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Picking Palin puts Alaska delegation in the spotlight

Making her point:  Pat Fink of Alaska wears a “Drill ANWR Now” pin Tuesday at the Republican National Convention in St. Paul, Minn. ANWR refers to the Arctic National Wildlife Refuge.

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Making her point: Pat Fink of Alaska wears a “Drill ANWR Now” pin Tuesday at the Republican National Convention in St. Paul, Minn. ANWR refers to the Arctic National Wildlife Refuge.

ST. PAUL, Minn. — Ken Kreitzer thinks he was on the national news Monday night.

But maybe not. He knows some journalist shoved a camera in his face as he was waiting in the security line at the convention hall, after a Mississippi delegate let it slip that Kreitzer hailed from Juneau, Alaska.

It was such an overwhelming experience; Kreitzer said the minute it was over, "I couldn't remember what I said."

Most members of the tiny Alaska delegation, 29 strong (not counting guests), got their first dose of major media this week. That's what happens when your fairly unknown governor becomes Arizona Sen. John McCain's vice presidential nominee.

"I've been interviewed 50 times. I'm not exaggerating," said Rex Shattuck, 51, a legislative chief of staff from Chugiak, Alaska.

Alaska conventiongoers, including friends and guests, number around 140, a blip among the tens of thousands of visitors to the Twin Cities this week. Many said they're weathering a double shock of Gov. Sarah Palin being named the Republican running mate, followed by the media attention that has fallen upon them.

"Usually the second question I get is about her daughter's pregnancy," said delegate Jennie Grimwood, 48, of Cordova, Alaska (population 2,300). The homemaker and mother of five has been interviewed by CNN Radio, the Associated Press and "some guy from Ireland."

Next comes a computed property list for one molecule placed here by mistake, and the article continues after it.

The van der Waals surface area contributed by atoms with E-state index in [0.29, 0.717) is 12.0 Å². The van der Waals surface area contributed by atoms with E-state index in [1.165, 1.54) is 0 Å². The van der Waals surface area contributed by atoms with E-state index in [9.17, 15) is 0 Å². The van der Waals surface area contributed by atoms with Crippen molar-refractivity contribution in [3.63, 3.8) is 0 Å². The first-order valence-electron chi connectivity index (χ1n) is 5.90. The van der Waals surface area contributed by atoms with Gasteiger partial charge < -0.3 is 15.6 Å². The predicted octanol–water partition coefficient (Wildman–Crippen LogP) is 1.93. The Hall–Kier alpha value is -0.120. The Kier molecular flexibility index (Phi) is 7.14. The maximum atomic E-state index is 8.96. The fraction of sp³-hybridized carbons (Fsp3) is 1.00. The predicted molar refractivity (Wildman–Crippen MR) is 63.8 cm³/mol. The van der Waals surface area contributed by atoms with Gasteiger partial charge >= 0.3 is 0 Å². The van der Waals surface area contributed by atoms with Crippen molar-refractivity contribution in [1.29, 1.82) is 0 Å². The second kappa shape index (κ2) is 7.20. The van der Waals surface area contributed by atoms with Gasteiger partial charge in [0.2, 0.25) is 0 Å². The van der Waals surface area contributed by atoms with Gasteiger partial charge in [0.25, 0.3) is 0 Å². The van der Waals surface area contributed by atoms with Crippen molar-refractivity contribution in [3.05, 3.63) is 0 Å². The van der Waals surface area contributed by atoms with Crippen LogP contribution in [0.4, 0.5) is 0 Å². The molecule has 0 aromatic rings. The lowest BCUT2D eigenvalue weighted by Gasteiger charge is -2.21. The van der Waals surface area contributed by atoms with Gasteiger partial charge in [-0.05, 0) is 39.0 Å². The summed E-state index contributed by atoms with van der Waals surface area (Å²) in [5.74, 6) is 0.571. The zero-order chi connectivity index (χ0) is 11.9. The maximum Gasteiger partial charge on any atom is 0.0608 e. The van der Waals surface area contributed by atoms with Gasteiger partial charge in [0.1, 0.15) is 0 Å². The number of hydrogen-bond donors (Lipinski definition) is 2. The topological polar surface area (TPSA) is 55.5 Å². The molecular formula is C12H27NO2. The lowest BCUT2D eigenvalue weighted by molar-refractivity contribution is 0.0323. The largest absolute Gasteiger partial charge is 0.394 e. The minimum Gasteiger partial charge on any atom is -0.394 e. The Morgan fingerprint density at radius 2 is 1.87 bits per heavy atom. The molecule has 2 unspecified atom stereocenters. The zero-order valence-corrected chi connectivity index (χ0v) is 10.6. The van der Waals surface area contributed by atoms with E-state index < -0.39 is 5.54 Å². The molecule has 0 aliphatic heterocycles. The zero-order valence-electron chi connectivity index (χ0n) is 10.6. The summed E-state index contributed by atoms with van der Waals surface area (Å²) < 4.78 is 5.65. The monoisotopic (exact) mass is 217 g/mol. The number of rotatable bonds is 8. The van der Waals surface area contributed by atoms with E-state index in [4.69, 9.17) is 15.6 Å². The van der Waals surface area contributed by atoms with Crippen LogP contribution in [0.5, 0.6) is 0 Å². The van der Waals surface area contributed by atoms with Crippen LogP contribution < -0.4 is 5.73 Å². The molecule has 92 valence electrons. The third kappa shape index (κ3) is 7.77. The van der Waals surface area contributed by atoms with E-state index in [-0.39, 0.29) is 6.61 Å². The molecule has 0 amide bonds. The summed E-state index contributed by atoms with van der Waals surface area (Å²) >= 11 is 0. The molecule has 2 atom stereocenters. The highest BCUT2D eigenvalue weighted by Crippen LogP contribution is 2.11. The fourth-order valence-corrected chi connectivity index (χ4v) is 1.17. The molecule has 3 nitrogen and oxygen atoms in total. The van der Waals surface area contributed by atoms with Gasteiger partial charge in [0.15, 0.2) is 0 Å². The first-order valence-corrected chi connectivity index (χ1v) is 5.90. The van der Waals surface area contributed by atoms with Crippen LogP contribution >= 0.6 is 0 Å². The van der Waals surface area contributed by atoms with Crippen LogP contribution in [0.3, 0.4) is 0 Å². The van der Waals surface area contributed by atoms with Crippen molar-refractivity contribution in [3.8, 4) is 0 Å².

Delegation leaders swear they didn't coach their group on how to handle interviews, although a few delegates like Grimwood said they were gently asked not to embarrass the state.

Like a lot of less-populated states, the delegation didn't have the resources for organized trips to the nearby Mall of the America, which the Florida delegation hit Tuesday, or the Minnesota Zoo, where the Maine delegation was.

They only have two corporate sponsors, Alaska Mining and Diving Supply (which claims to be among the world's largest snowmobile dealers) and a software company named E-Terra.

The Palin news prompted a dozen or so Alaska attendees who hadn't fully committed to the long trip to Minnesota to reconsider. And that forced Alaska state party chairman Randy Ruedrich to do some last-minute reshuffling. Ruedrich had planned to give his extra floor credentials to the Minnesota and North Dakota delegations, but he ended up needing every one.

Alaska delegates are lucky enough to share the Ramada Mall of America with the Tennessee delegation, which took Alaska under its wing. Tennessee invited Alaska to its delegation breakfasts. This morning's featured speaker is former presidential candidate Mike Huckabee, who won more votes in the Alaska primary than McCain.

"We really like sharing our meals with Alaska now," said Tennessee delegate Jimmy Eldridge, a state House member from Jackson, Tenn.

On the convention floor, Alaska's delegates sit near the back, and the crush of visitors, including other delegates, friends and media, has made the area feel a bit claustrophobic.

"It's kind of hard to move back there," Shattuck said.

Picking Palin puts Alaska delegation in the spotlight 09/02/08 [Last modified: Tuesday, September 2, 2008 11:01pm]
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